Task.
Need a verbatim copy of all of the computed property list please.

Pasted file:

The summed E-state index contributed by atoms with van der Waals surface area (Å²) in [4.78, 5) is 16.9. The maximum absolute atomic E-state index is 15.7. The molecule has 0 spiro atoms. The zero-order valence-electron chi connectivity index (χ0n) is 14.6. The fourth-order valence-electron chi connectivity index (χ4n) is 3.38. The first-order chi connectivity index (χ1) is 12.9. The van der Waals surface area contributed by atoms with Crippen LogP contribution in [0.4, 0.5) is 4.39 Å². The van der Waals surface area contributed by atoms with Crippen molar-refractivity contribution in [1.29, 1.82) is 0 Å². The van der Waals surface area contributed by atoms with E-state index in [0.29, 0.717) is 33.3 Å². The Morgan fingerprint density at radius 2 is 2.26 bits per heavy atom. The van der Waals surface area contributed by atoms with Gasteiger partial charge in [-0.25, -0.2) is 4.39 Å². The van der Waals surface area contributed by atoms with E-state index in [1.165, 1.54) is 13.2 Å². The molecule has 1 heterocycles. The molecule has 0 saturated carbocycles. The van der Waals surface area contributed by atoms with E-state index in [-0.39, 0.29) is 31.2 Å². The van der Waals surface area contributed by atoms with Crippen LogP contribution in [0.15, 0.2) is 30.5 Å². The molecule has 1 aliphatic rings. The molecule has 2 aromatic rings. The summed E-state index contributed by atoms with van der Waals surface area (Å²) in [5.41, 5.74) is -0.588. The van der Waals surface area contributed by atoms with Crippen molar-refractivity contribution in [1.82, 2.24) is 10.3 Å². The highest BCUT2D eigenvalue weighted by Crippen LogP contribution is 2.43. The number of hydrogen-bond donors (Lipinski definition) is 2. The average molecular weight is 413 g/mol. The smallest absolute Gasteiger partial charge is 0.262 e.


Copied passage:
The summed E-state index contributed by atoms with van der Waals surface area (Å²) in [4.78, 5) is 16.9. The maximum absolute atomic E-state index is 15.7. The molecule has 0 spiro atoms. The zero-order valence-electron chi connectivity index (χ0n) is 14.6. The fourth-order valence-electron chi connectivity index (χ4n) is 3.38. The first-order chi connectivity index (χ1) is 12.9. The van der Waals surface area contributed by atoms with Crippen LogP contribution in [0.4, 0.5) is 4.39 Å². The van der Waals surface area contributed by atoms with Crippen molar-refractivity contribution in [1.29, 1.82) is 0 Å². The van der Waals surface area contributed by atoms with E-state index in [0.29, 0.717) is 33.3 Å². The Morgan fingerprint density at radius 2 is 2.26 bits per heavy atom. The van der Waals surface area contributed by atoms with Gasteiger partial charge in [-0.25, -0.2) is 4.39 Å². The van der Waals surface area contributed by atoms with E-state index in [1.165, 1.54) is 13.2 Å². The molecule has 1 heterocycles. The molecule has 0 saturated carbocycles. The van der Waals surface area contributed by atoms with E-state index in [-0.39, 0.29) is 31.2 Å². The van der Waals surface area contributed by atoms with Crippen LogP contribution in [0.15, 0.2) is 30.5 Å². The molecule has 1 aliphatic rings. The molecule has 2 aromatic rings. The summed E-state index contributed by atoms with van der Waals surface area (Å²) in [5.41, 5.74) is -0.588. The van der Waals surface area contributed by atoms with Crippen molar-refractivity contribution in [1.82, 2.24) is 10.3 Å². The highest BCUT2D eigenvalue weighted by Crippen LogP contribution is 2.43. The number of hydrogen-bond donors (Lipinski definition) is 2. The average molecular weight is 413 g/mol. The smallest absolute Gasteiger partial charge is 0.262 e.